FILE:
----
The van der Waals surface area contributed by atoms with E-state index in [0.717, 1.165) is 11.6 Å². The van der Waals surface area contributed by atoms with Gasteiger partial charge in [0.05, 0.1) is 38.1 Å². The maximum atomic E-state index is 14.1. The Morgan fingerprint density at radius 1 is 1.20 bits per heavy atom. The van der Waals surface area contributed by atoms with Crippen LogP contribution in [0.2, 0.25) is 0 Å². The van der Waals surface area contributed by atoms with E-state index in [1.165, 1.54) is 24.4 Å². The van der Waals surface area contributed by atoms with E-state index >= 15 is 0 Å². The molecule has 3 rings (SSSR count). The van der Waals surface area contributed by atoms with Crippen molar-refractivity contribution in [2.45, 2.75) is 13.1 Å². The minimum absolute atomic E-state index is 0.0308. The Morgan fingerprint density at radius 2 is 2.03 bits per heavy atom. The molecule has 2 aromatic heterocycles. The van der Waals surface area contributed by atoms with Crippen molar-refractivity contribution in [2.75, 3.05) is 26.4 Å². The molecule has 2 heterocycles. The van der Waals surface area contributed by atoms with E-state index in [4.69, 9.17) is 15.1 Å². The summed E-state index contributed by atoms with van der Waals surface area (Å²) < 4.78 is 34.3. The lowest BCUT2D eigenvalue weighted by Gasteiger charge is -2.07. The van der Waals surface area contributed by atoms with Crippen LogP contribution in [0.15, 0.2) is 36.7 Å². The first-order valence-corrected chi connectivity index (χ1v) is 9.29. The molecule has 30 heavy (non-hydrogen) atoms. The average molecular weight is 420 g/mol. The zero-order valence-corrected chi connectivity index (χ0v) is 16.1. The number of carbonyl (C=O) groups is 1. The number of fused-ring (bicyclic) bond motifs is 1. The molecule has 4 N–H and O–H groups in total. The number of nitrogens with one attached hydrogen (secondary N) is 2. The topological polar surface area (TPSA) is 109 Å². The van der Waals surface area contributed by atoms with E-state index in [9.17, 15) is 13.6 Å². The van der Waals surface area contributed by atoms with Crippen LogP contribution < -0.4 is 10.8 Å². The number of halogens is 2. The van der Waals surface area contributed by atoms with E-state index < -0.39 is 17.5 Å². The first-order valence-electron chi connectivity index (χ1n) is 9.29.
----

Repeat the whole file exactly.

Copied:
The van der Waals surface area contributed by atoms with E-state index in [0.717, 1.165) is 11.6 Å². The van der Waals surface area contributed by atoms with Gasteiger partial charge in [0.05, 0.1) is 38.1 Å². The maximum atomic E-state index is 14.1. The Morgan fingerprint density at radius 1 is 1.20 bits per heavy atom. The van der Waals surface area contributed by atoms with Crippen LogP contribution in [0.2, 0.25) is 0 Å². The van der Waals surface area contributed by atoms with E-state index in [1.165, 1.54) is 24.4 Å². The van der Waals surface area contributed by atoms with E-state index >= 15 is 0 Å². The molecule has 3 rings (SSSR count). The van der Waals surface area contributed by atoms with Crippen molar-refractivity contribution in [2.45, 2.75) is 13.1 Å². The minimum absolute atomic E-state index is 0.0308. The Morgan fingerprint density at radius 2 is 2.03 bits per heavy atom. The molecule has 2 aromatic heterocycles. The van der Waals surface area contributed by atoms with Crippen molar-refractivity contribution in [2.75, 3.05) is 26.4 Å². The molecule has 2 heterocycles. The van der Waals surface area contributed by atoms with E-state index in [4.69, 9.17) is 15.1 Å². The summed E-state index contributed by atoms with van der Waals surface area (Å²) < 4.78 is 34.3. The lowest BCUT2D eigenvalue weighted by Gasteiger charge is -2.07. The van der Waals surface area contributed by atoms with Crippen LogP contribution in [0.15, 0.2) is 36.7 Å². The first-order valence-corrected chi connectivity index (χ1v) is 9.29. The molecule has 30 heavy (non-hydrogen) atoms. The average molecular weight is 420 g/mol. The zero-order valence-corrected chi connectivity index (χ0v) is 16.1. The number of carbonyl (C=O) groups is 1. The number of fused-ring (bicyclic) bond motifs is 1. The molecule has 4 N–H and O–H groups in total. The number of nitrogens with one attached hydrogen (secondary N) is 2. The topological polar surface area (TPSA) is 109 Å². The van der Waals surface area contributed by atoms with E-state index in [9.17, 15) is 13.6 Å². The van der Waals surface area contributed by atoms with Crippen LogP contribution < -0.4 is 10.8 Å². The number of halogens is 2. The van der Waals surface area contributed by atoms with E-state index < -0.39 is 17.5 Å². The first-order valence-electron chi connectivity index (χ1n) is 9.29.